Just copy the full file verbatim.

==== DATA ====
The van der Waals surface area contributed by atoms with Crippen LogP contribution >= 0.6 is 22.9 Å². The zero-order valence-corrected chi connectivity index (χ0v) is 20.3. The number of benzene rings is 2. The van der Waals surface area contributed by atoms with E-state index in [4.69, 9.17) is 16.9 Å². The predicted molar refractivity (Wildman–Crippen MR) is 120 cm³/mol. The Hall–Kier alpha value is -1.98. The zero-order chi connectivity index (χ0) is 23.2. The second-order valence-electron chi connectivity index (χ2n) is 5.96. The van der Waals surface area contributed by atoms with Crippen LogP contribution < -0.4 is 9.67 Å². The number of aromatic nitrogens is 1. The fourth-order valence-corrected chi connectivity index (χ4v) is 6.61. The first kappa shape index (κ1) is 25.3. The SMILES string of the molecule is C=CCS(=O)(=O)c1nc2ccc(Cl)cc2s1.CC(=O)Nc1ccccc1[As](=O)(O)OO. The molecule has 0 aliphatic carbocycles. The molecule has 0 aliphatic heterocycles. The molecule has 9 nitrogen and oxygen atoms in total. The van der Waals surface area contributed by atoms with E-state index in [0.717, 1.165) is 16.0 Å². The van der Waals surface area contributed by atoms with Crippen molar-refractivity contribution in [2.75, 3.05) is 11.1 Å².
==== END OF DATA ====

The van der Waals surface area contributed by atoms with Crippen LogP contribution >= 0.6 is 22.9 Å². The zero-order valence-corrected chi connectivity index (χ0v) is 20.3. The number of benzene rings is 2. The van der Waals surface area contributed by atoms with E-state index in [4.69, 9.17) is 16.9 Å². The predicted molar refractivity (Wildman–Crippen MR) is 120 cm³/mol. The Hall–Kier alpha value is -1.98. The zero-order chi connectivity index (χ0) is 23.2. The second-order valence-electron chi connectivity index (χ2n) is 5.96. The van der Waals surface area contributed by atoms with Crippen LogP contribution < -0.4 is 9.67 Å². The number of aromatic nitrogens is 1. The fourth-order valence-corrected chi connectivity index (χ4v) is 6.61. The first kappa shape index (κ1) is 25.3. The SMILES string of the molecule is C=CCS(=O)(=O)c1nc2ccc(Cl)cc2s1.CC(=O)Nc1ccccc1[As](=O)(O)OO. The molecule has 0 aliphatic carbocycles. The molecule has 0 aliphatic heterocycles. The molecule has 9 nitrogen and oxygen atoms in total. The van der Waals surface area contributed by atoms with E-state index in [0.717, 1.165) is 16.0 Å². The van der Waals surface area contributed by atoms with Crippen molar-refractivity contribution in [2.75, 3.05) is 11.1 Å².